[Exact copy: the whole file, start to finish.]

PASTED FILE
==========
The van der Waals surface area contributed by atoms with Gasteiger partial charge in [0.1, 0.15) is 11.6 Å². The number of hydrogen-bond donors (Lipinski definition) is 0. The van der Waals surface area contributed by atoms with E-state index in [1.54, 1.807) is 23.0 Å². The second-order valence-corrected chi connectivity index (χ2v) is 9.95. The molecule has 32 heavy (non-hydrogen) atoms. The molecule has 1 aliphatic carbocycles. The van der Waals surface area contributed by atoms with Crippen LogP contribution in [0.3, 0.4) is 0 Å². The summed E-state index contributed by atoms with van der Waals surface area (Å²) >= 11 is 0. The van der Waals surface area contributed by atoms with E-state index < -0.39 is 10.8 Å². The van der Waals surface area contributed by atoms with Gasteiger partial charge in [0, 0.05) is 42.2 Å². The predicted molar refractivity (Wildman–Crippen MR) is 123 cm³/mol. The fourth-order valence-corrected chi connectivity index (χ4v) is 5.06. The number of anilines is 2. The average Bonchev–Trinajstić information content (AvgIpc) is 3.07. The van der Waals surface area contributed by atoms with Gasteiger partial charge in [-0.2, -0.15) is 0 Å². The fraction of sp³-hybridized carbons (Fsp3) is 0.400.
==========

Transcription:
The van der Waals surface area contributed by atoms with Gasteiger partial charge in [0.1, 0.15) is 11.6 Å². The number of hydrogen-bond donors (Lipinski definition) is 0. The van der Waals surface area contributed by atoms with E-state index in [1.54, 1.807) is 23.0 Å². The second-order valence-corrected chi connectivity index (χ2v) is 9.95. The molecule has 32 heavy (non-hydrogen) atoms. The molecule has 1 aliphatic carbocycles. The van der Waals surface area contributed by atoms with Crippen LogP contribution in [0.3, 0.4) is 0 Å². The summed E-state index contributed by atoms with van der Waals surface area (Å²) >= 11 is 0. The van der Waals surface area contributed by atoms with E-state index < -0.39 is 10.8 Å². The van der Waals surface area contributed by atoms with Gasteiger partial charge in [0, 0.05) is 42.2 Å². The predicted molar refractivity (Wildman–Crippen MR) is 123 cm³/mol. The fourth-order valence-corrected chi connectivity index (χ4v) is 5.06. The number of anilines is 2. The average Bonchev–Trinajstić information content (AvgIpc) is 3.07. The van der Waals surface area contributed by atoms with Gasteiger partial charge in [-0.2, -0.15) is 0 Å². The fraction of sp³-hybridized carbons (Fsp3) is 0.400.